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Choices On Top Of Choices: Deciphering The Private Marketplace Landscape With 7 Essential Components

The Affordable Care Act (ACA) has and will continue to fundamentally change the employer-sponsored healthcare landscape.

In addition to spurring the development and launch of Public Exchanges, the ACA has also been the catalyst for the development of Private Exchanges or Marketplaces. The industry is in the process of being flooded with various forms of Private Marketplaces for employers to consider. Because of the fluidity of this market, it will be challenging for employers to sift through their options to select their best approach.

1. Defined Contribution Strategies:

There are essentially four primary options for defined contribution structures:

  • Lump Sum – divide the annual employer contribution by the number of employees
  • Lump Sum with Split Funding – same as above, however apply a percentage (e.g.80%) toward medical and the difference toward ancillary coverages
  • Tiered Allocation – determine a fixed dollar amount based upon the coverage selection – Single; Single+1; Family
  • Tiered Allocation with Split Funding – same as above, however apply a percentage (e.g.80%) toward medical and the difference toward ancillary coverages

We have found that the Tiered Allocation with Split Funding tends to be the most comfortable formula for an employer to set their defined contribution.

2. Medical Carrier Options:

Some of the National consulting firms are utilizing a multi-carrier medical approach in their platforms whereby the individual not only selects their plan design—they also select their insurance carrier. Initially, this approach will likely only be available to larger self-funded programs.

Initially, the majority of employers will find that marketplace providers are using the current sole carrier approach. The employer and their advisor continue to perform the usual Request for Proposal process to determine the carrier who is the most competitive.  Currently, several exchanges are up and running with only one medical carrier. This limitation will change rapidly as we move through 2014 and exchange providers will race to sign up as many medical carrier providers as possible. Our DBM platform currently offers one medical carrier (Aetna) but we expect to have four or more Connecticut carriers able to write business by May 1.

3.  Standard Store vs. Custom Store:

Within a Private Exchange, employers will have the ability to adopt either a Standard or Custom Store approach. A Standard Store will include plan options and rules that have been previously built, connected and administered by the selected carrier. A Custom Store is one whereby the employer elects to customize elements of the plan offerings either to mirror some of their current plan offerings or to simply modify the pre-built store options to their personal preferences.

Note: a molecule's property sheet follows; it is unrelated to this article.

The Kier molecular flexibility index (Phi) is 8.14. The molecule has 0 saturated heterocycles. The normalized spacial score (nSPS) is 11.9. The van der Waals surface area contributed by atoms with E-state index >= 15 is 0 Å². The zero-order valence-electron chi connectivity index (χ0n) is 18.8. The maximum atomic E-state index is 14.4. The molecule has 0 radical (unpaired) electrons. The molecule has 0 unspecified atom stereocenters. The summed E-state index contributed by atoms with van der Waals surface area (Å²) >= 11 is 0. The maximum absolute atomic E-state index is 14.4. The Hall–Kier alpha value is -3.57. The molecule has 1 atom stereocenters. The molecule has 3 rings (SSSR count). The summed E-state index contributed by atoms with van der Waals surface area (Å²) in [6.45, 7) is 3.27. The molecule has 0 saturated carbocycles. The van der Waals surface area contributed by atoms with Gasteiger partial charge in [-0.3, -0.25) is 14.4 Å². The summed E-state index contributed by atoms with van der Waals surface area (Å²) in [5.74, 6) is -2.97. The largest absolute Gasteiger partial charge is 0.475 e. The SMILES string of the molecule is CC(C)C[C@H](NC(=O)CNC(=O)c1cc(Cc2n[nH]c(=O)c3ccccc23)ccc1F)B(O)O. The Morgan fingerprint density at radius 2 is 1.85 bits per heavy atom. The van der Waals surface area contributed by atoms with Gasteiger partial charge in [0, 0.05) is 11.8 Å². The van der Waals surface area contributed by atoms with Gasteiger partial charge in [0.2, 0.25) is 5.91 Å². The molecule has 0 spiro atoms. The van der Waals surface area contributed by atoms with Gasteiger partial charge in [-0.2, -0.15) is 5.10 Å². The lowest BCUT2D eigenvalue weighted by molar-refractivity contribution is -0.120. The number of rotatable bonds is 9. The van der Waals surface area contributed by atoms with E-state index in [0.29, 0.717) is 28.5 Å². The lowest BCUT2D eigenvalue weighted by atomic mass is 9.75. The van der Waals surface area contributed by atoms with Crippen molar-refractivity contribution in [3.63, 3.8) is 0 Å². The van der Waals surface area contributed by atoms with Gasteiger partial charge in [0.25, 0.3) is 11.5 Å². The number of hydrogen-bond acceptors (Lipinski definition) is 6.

It is important for employers to understand that the decision to move to a Private Exchange is a paradigm shift. Employers that understand this conceptual change will be best served by adopting a “Standard Store” approach.  Implementation, education, administration and cost will all be advantages to selecting a Standard Store approach. A Custom Store approach may be subject to additional costs, programming time, carrier underwriting reviews and approvals and a protracted timeline.

4.  Plan Options:

Each carrier will determine the number of plan options an employer can offer in their store. For accounts with 50 or more employees, carriers are allowing between six and twelve plans to be offered. Smaller employer groups will have less plan options available. Ideally, a price spread between 35-40% from cheapest to the most expensive plan will provide an adequate level of choice for employees.

 5.  Benefit Administration:

Though not every exchange provider has this feature, the inclusion of a benefit administration system will provide an employer with a significant upgrade in their ability to efficiently administer their benefit offerings. These systems provide the employer with the ability to connect with both their insurance carriers as well as payroll. From our learnings, this is a must have that employers will expect as they move into the Private Exchange landscape.

6.  Customer Support:

A natural concern for all employers considering a Private Exchange is the support and communication their employees will receive.  A foundational need of a high-functioning exchange is a flexible service support model. We have built DBM to provide employees with the ability to speak live to a customer service representative on the phone; to schedule time to speak with someone in-person or to chat live online.

7.  Cost:

As the Private Marketplace evolves so too will the pricing models. Currently, most exchanges are charging a Per Employee Per Month Fee. The range can run from $5 to $10 PEPM.  In addition to the monthly costs, employers need to be aware up front of any one-time set up costs or annual renewal costs not included in the PEPM number. Employers must also understand the impact of any customization costs that their plan may pose. This requires an in-depth review of eligibility rules, contribution schedules and plan design needs.

The year of Private Exchanges is upon us and in some ways it will be like the Wild West as vendors and employers venture into unchartered territories. As employers begin to dive deeply into the exchange options before them, these seven components must be a part of their strategic planning.

 

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